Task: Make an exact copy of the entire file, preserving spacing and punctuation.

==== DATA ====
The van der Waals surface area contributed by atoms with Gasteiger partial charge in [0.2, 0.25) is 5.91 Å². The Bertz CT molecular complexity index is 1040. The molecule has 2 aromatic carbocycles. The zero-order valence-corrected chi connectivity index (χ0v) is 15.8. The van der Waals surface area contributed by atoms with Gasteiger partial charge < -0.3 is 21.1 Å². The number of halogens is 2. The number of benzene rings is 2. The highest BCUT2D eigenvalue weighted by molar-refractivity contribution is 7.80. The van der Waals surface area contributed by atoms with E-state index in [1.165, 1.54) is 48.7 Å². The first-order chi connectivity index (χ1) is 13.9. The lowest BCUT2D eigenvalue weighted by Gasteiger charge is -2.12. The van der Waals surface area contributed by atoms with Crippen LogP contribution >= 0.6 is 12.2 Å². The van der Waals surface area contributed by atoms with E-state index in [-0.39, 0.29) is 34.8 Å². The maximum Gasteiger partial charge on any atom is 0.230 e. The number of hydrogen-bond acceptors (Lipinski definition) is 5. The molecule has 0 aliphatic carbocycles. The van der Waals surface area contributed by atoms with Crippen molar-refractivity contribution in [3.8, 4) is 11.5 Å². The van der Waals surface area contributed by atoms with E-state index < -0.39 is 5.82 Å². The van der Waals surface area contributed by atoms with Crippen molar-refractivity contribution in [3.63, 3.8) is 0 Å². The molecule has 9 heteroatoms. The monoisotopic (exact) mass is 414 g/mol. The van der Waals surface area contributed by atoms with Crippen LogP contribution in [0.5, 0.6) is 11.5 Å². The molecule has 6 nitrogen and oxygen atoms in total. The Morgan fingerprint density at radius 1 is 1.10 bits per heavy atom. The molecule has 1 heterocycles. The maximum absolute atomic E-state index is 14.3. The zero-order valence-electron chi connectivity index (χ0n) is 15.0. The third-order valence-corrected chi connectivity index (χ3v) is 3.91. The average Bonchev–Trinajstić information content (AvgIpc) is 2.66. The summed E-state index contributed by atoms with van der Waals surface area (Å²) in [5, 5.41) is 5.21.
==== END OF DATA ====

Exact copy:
The van der Waals surface area contributed by atoms with Gasteiger partial charge in [0.2, 0.25) is 5.91 Å². The Bertz CT molecular complexity index is 1040. The molecule has 2 aromatic carbocycles. The zero-order valence-corrected chi connectivity index (χ0v) is 15.8. The van der Waals surface area contributed by atoms with Gasteiger partial charge < -0.3 is 21.1 Å². The number of halogens is 2. The number of benzene rings is 2. The highest BCUT2D eigenvalue weighted by molar-refractivity contribution is 7.80. The van der Waals surface area contributed by atoms with E-state index in [1.165, 1.54) is 48.7 Å². The first-order chi connectivity index (χ1) is 13.9. The lowest BCUT2D eigenvalue weighted by Gasteiger charge is -2.12. The van der Waals surface area contributed by atoms with Crippen LogP contribution >= 0.6 is 12.2 Å². The van der Waals surface area contributed by atoms with E-state index in [-0.39, 0.29) is 34.8 Å². The maximum Gasteiger partial charge on any atom is 0.230 e. The number of hydrogen-bond acceptors (Lipinski definition) is 5. The molecule has 0 aliphatic carbocycles. The van der Waals surface area contributed by atoms with Crippen molar-refractivity contribution in [3.8, 4) is 11.5 Å². The van der Waals surface area contributed by atoms with E-state index < -0.39 is 5.82 Å². The van der Waals surface area contributed by atoms with Crippen molar-refractivity contribution in [3.63, 3.8) is 0 Å². The molecule has 9 heteroatoms. The monoisotopic (exact) mass is 414 g/mol. The van der Waals surface area contributed by atoms with Crippen LogP contribution in [0.5, 0.6) is 11.5 Å². The molecule has 6 nitrogen and oxygen atoms in total. The Morgan fingerprint density at radius 1 is 1.10 bits per heavy atom. The molecule has 1 heterocycles. The maximum absolute atomic E-state index is 14.3. The zero-order valence-electron chi connectivity index (χ0n) is 15.0. The third-order valence-corrected chi connectivity index (χ3v) is 3.91. The average Bonchev–Trinajstić information content (AvgIpc) is 2.66. The summed E-state index contributed by atoms with van der Waals surface area (Å²) in [5, 5.41) is 5.21.